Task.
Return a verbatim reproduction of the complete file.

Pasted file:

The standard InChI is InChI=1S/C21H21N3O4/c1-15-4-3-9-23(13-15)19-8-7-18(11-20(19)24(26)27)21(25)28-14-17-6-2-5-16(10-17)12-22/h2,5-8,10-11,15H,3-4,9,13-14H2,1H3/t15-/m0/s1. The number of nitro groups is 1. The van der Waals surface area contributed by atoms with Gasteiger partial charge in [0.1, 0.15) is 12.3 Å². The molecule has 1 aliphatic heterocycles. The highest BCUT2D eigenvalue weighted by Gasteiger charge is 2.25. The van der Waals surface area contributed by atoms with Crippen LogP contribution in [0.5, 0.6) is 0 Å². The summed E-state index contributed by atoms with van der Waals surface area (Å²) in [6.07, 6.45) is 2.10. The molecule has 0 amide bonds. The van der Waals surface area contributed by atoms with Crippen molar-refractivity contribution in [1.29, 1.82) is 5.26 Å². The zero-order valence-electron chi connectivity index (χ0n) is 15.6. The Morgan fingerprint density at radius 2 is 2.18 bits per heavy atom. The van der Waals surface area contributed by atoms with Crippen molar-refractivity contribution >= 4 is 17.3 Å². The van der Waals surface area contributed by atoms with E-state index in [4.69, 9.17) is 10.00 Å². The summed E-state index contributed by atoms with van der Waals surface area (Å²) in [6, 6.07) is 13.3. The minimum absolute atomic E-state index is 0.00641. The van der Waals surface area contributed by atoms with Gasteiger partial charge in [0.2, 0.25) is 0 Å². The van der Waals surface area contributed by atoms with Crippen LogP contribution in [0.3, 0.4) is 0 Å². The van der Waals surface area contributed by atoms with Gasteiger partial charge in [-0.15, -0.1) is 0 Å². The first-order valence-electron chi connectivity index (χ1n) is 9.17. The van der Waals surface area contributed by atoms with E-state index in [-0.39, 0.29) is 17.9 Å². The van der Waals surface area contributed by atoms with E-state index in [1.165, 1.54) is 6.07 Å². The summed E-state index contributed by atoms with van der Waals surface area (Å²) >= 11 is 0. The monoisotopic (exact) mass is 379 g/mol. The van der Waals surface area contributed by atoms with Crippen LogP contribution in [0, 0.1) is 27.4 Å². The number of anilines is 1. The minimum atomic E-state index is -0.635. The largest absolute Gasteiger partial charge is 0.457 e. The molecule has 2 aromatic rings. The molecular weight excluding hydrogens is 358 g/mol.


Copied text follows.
The standard InChI is InChI=1S/C21H21N3O4/c1-15-4-3-9-23(13-15)19-8-7-18(11-20(19)24(26)27)21(25)28-14-17-6-2-5-16(10-17)12-22/h2,5-8,10-11,15H,3-4,9,13-14H2,1H3/t15-/m0/s1. The number of nitro groups is 1. The van der Waals surface area contributed by atoms with Gasteiger partial charge in [0.1, 0.15) is 12.3 Å². The molecule has 1 aliphatic heterocycles. The highest BCUT2D eigenvalue weighted by Gasteiger charge is 2.25. The van der Waals surface area contributed by atoms with Crippen LogP contribution in [0.5, 0.6) is 0 Å². The summed E-state index contributed by atoms with van der Waals surface area (Å²) in [6.07, 6.45) is 2.10. The molecule has 0 amide bonds. The van der Waals surface area contributed by atoms with Crippen molar-refractivity contribution in [1.29, 1.82) is 5.26 Å². The zero-order valence-electron chi connectivity index (χ0n) is 15.6. The Morgan fingerprint density at radius 2 is 2.18 bits per heavy atom. The van der Waals surface area contributed by atoms with Crippen molar-refractivity contribution >= 4 is 17.3 Å². The van der Waals surface area contributed by atoms with E-state index in [4.69, 9.17) is 10.00 Å². The summed E-state index contributed by atoms with van der Waals surface area (Å²) in [6, 6.07) is 13.3. The minimum absolute atomic E-state index is 0.00641. The van der Waals surface area contributed by atoms with Gasteiger partial charge in [0.2, 0.25) is 0 Å². The van der Waals surface area contributed by atoms with Crippen LogP contribution in [0.3, 0.4) is 0 Å². The van der Waals surface area contributed by atoms with Gasteiger partial charge in [-0.15, -0.1) is 0 Å². The first-order valence-electron chi connectivity index (χ1n) is 9.17. The van der Waals surface area contributed by atoms with E-state index in [-0.39, 0.29) is 17.9 Å². The van der Waals surface area contributed by atoms with E-state index in [1.165, 1.54) is 6.07 Å². The summed E-state index contributed by atoms with van der Waals surface area (Å²) >= 11 is 0. The monoisotopic (exact) mass is 379 g/mol. The van der Waals surface area contributed by atoms with Crippen LogP contribution in [0, 0.1) is 27.4 Å². The number of anilines is 1. The minimum atomic E-state index is -0.635. The largest absolute Gasteiger partial charge is 0.457 e. The molecule has 2 aromatic rings. The molecular weight excluding hydrogens is 358 g/mol.